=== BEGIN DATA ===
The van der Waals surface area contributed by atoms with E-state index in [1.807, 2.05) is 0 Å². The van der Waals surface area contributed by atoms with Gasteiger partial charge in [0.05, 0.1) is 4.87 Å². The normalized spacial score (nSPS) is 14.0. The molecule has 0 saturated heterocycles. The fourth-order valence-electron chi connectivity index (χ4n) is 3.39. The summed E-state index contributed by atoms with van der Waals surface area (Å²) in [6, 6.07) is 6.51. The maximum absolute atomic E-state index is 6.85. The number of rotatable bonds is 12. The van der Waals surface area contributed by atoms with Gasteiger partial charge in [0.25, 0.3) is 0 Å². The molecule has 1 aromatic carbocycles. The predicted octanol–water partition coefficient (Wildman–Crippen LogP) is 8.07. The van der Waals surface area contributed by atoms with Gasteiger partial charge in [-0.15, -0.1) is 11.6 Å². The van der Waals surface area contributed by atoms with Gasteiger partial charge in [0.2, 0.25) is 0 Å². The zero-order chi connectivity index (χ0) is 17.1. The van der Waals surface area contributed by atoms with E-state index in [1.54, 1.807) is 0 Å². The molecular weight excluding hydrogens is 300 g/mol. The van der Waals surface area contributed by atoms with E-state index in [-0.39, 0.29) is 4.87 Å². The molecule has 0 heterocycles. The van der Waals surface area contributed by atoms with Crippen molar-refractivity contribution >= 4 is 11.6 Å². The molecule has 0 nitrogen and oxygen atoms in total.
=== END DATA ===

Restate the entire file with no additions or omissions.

The van der Waals surface area contributed by atoms with E-state index in [1.807, 2.05) is 0 Å². The van der Waals surface area contributed by atoms with Gasteiger partial charge in [0.05, 0.1) is 4.87 Å². The normalized spacial score (nSPS) is 14.0. The molecule has 0 saturated heterocycles. The fourth-order valence-electron chi connectivity index (χ4n) is 3.39. The summed E-state index contributed by atoms with van der Waals surface area (Å²) in [6, 6.07) is 6.51. The maximum absolute atomic E-state index is 6.85. The number of rotatable bonds is 12. The van der Waals surface area contributed by atoms with Gasteiger partial charge in [0.25, 0.3) is 0 Å². The molecule has 1 aromatic carbocycles. The predicted octanol–water partition coefficient (Wildman–Crippen LogP) is 8.07. The van der Waals surface area contributed by atoms with Gasteiger partial charge in [-0.15, -0.1) is 11.6 Å². The van der Waals surface area contributed by atoms with Gasteiger partial charge in [0.2, 0.25) is 0 Å². The zero-order chi connectivity index (χ0) is 17.1. The van der Waals surface area contributed by atoms with E-state index in [1.54, 1.807) is 0 Å². The molecular weight excluding hydrogens is 300 g/mol. The van der Waals surface area contributed by atoms with E-state index in [-0.39, 0.29) is 4.87 Å². The molecule has 0 heterocycles. The van der Waals surface area contributed by atoms with Crippen molar-refractivity contribution >= 4 is 11.6 Å². The molecule has 0 nitrogen and oxygen atoms in total.